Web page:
4. the library’s own code, i.e., libs/fancy.

Just like the global pipeline, a local pipeline can be executed locally by a developer using act.

For example, the pipeline above is executed locally by running:

act -j ci-libs-fancy

And One Template to Rule Them All

We advise to use a template to automate the creation of a Python package in the monorepo for two main reasons:

  • To save time for developers, by providing a simple means to do a complex task. Not everyone is familiar with the ins and outs of a Python package’s scaffolding, yet this should not forbid anyone to create one.
  • To keep all Python packages consistent and principled. In the early days of an organization, where there are not many examples to copy/paste, things tend to grow organically. In this scenario, there is a high risk for incompatibilities to be introduced.

In addition, in the long run, having consistent libraries will help introduce global changes. This is important in the early days of a startup, as the technological choices and solutions are often changing.

We chose cookiecutter to make and use templates because it can be installed with pip and is known to most seasoned Python developers. It uses Jinja2 templating to render files, both for their file name and content.

Our template is structured as follows:

{{cookiecutter.module_name}}/
├── mycorp
│   └── {{cookiecutter.module_name}}
│       └── __init__.py
├── pyproject.toml
├── README.md
├── requirements.txt
├── setup.cfg
└── tests
    ├── conftest.py
    └── test_example.py

For example pyproject.toml is like so:

[tool.poetry]
name = "mycorp-{{ cookiecutter.package_name }}"
version = "0.0.1"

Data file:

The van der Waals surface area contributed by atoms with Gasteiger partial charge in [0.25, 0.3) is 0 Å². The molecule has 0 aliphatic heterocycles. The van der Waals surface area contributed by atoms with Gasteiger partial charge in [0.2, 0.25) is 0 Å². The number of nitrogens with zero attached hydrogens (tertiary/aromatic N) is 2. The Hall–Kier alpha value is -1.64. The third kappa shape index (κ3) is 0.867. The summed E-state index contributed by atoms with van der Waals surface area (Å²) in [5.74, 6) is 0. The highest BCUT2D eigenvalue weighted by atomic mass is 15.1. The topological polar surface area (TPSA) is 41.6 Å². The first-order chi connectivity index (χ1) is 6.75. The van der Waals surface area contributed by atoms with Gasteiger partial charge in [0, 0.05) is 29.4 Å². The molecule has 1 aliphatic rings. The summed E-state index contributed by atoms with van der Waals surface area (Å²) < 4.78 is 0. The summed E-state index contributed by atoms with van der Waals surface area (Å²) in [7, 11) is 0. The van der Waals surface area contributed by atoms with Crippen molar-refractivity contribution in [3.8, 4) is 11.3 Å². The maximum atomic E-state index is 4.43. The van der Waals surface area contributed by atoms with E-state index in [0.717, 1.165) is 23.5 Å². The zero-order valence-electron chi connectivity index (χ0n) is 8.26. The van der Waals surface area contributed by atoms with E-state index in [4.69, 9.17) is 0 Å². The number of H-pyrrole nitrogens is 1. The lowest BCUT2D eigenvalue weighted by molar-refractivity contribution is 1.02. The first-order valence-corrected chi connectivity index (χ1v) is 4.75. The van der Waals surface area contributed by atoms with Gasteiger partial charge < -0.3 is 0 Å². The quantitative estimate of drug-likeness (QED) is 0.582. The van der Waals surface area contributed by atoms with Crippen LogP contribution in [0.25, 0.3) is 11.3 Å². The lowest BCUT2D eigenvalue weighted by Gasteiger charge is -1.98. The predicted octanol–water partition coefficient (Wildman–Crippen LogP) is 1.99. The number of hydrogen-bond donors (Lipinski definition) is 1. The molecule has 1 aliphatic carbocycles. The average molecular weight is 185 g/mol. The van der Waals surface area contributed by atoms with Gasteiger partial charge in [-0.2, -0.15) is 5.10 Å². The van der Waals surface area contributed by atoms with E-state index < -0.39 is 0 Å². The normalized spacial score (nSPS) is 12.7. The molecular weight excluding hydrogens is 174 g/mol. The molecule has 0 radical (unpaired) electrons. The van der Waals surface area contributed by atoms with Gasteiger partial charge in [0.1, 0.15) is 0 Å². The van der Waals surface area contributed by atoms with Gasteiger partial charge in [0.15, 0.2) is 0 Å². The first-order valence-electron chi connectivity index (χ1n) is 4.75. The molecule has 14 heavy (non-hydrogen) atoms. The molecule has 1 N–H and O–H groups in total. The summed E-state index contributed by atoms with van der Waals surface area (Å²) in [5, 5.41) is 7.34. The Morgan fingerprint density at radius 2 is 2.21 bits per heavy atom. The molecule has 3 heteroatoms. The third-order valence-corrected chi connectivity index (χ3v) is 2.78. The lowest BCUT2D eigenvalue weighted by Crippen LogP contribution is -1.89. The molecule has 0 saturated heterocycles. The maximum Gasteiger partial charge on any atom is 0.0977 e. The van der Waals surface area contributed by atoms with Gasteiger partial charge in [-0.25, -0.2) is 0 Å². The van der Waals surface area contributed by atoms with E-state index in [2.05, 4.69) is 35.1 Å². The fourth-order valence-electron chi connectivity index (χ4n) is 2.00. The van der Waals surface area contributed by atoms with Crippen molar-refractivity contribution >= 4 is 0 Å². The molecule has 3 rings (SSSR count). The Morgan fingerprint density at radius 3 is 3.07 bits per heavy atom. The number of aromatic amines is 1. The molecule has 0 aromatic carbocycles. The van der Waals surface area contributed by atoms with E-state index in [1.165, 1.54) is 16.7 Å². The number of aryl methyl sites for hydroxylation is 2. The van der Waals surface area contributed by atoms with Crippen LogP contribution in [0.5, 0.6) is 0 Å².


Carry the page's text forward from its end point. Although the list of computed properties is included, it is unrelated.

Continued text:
description = "{{ cookiecutter.package_description }}"
authors = [
    "{{ cookiecutter.owner_full_name }} <{{ cookiecutter.owner_email_address }}>"
]

The template also uses a hook to generate the new library’s instance of the CI, i.e., the second YAML file described in the Triggers section above. This is convenient as it was mostly boilerplate code that does not need to be adapted.

While this may seem like a minor thing, this template proved to foster the adoption of shared common practices, be it at the level of the Python configuration (pyproject.toml, requirements.txt) but also at the level of the CI (hey, it’s automatically adopted!).

We like to compare the adoption of shared practices to excellent UI design. Any UI designer would tell you it takes only a minor glitch or a minor pain point in a UI to deter users from adopting a new tool or application. We believe the same holds for best practices: making things easier for developers is critical for the adoption of a new tool or new workflow.

Possible Improvements

A few quality-of-life improvements are possible to maintain uniformity and augment automation:

  1. The CI can be augmented to check that all pyproject.toml files share the same values for some entries. For example the values in the [build-system] section should be the same in all pyproject.toml files:

    [build-system]
    requires = ["poetry-core>=1.0.0"]
    build-backend = "poetry.core.masonry.api"

    The same goes for the configuration of the formatter ([tool.black] section), the linter ([tool.pylint] section) and the type-checker ([tool.pyright] section).

    Such a checker can be implemented using the toml library.

  2. In a similar vein, the CI can be augmented to check the definitions of the local pipelines.

    This check could be avoided if we were using a tool dedicated to monorepo CIs, Pants for example, which has good Python support.4 This is one topic where our setup is a trade-off between simplicity (GitHub Actions only) and efficiency (some pipeline duplication happening, mitigated by additional checks).